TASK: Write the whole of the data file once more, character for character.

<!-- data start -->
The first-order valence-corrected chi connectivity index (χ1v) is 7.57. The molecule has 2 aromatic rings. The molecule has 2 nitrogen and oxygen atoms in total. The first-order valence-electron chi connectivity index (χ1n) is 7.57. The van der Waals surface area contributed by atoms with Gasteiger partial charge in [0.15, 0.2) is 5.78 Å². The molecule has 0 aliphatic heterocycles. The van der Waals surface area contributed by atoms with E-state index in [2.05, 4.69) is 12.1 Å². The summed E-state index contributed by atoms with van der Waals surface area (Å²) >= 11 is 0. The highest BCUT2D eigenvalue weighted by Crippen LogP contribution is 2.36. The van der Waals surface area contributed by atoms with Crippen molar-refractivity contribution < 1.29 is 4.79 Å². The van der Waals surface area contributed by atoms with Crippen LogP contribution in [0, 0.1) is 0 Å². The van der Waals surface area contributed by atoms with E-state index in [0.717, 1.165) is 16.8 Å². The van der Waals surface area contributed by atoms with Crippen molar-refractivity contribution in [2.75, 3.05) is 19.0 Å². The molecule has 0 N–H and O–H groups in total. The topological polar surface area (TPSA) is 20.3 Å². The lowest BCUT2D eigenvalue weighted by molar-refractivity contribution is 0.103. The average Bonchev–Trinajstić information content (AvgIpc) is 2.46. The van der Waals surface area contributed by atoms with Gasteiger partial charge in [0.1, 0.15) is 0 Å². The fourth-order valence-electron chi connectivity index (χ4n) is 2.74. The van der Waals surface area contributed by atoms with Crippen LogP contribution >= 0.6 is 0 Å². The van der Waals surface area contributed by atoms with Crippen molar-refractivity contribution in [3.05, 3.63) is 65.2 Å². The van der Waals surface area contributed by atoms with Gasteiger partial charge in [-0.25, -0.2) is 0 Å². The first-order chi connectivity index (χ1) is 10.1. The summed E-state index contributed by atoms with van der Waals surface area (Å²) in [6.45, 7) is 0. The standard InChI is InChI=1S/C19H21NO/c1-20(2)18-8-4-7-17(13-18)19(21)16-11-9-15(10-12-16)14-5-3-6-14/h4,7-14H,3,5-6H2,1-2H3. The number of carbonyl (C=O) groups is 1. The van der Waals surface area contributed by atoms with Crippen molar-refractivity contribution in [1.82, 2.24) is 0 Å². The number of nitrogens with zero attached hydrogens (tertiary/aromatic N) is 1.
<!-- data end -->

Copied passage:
The first-order valence-corrected chi connectivity index (χ1v) is 7.57. The molecule has 2 aromatic rings. The molecule has 2 nitrogen and oxygen atoms in total. The first-order valence-electron chi connectivity index (χ1n) is 7.57. The van der Waals surface area contributed by atoms with Gasteiger partial charge in [0.15, 0.2) is 5.78 Å². The molecule has 0 aliphatic heterocycles. The van der Waals surface area contributed by atoms with E-state index in [2.05, 4.69) is 12.1 Å². The summed E-state index contributed by atoms with van der Waals surface area (Å²) >= 11 is 0. The highest BCUT2D eigenvalue weighted by Crippen LogP contribution is 2.36. The van der Waals surface area contributed by atoms with Crippen molar-refractivity contribution < 1.29 is 4.79 Å². The van der Waals surface area contributed by atoms with Crippen LogP contribution in [0, 0.1) is 0 Å². The van der Waals surface area contributed by atoms with E-state index in [0.717, 1.165) is 16.8 Å². The van der Waals surface area contributed by atoms with Crippen molar-refractivity contribution in [2.75, 3.05) is 19.0 Å². The molecule has 0 N–H and O–H groups in total. The topological polar surface area (TPSA) is 20.3 Å². The lowest BCUT2D eigenvalue weighted by molar-refractivity contribution is 0.103. The average Bonchev–Trinajstić information content (AvgIpc) is 2.46. The van der Waals surface area contributed by atoms with Gasteiger partial charge in [0.1, 0.15) is 0 Å². The fourth-order valence-electron chi connectivity index (χ4n) is 2.74. The van der Waals surface area contributed by atoms with Crippen LogP contribution >= 0.6 is 0 Å². The van der Waals surface area contributed by atoms with Crippen molar-refractivity contribution in [3.05, 3.63) is 65.2 Å². The van der Waals surface area contributed by atoms with Gasteiger partial charge in [-0.25, -0.2) is 0 Å². The first-order chi connectivity index (χ1) is 10.1. The summed E-state index contributed by atoms with van der Waals surface area (Å²) in [6.45, 7) is 0. The standard InChI is InChI=1S/C19H21NO/c1-20(2)18-8-4-7-17(13-18)19(21)16-11-9-15(10-12-16)14-5-3-6-14/h4,7-14H,3,5-6H2,1-2H3. The number of carbonyl (C=O) groups is 1. The van der Waals surface area contributed by atoms with Crippen molar-refractivity contribution in [1.82, 2.24) is 0 Å². The number of nitrogens with zero attached hydrogens (tertiary/aromatic N) is 1.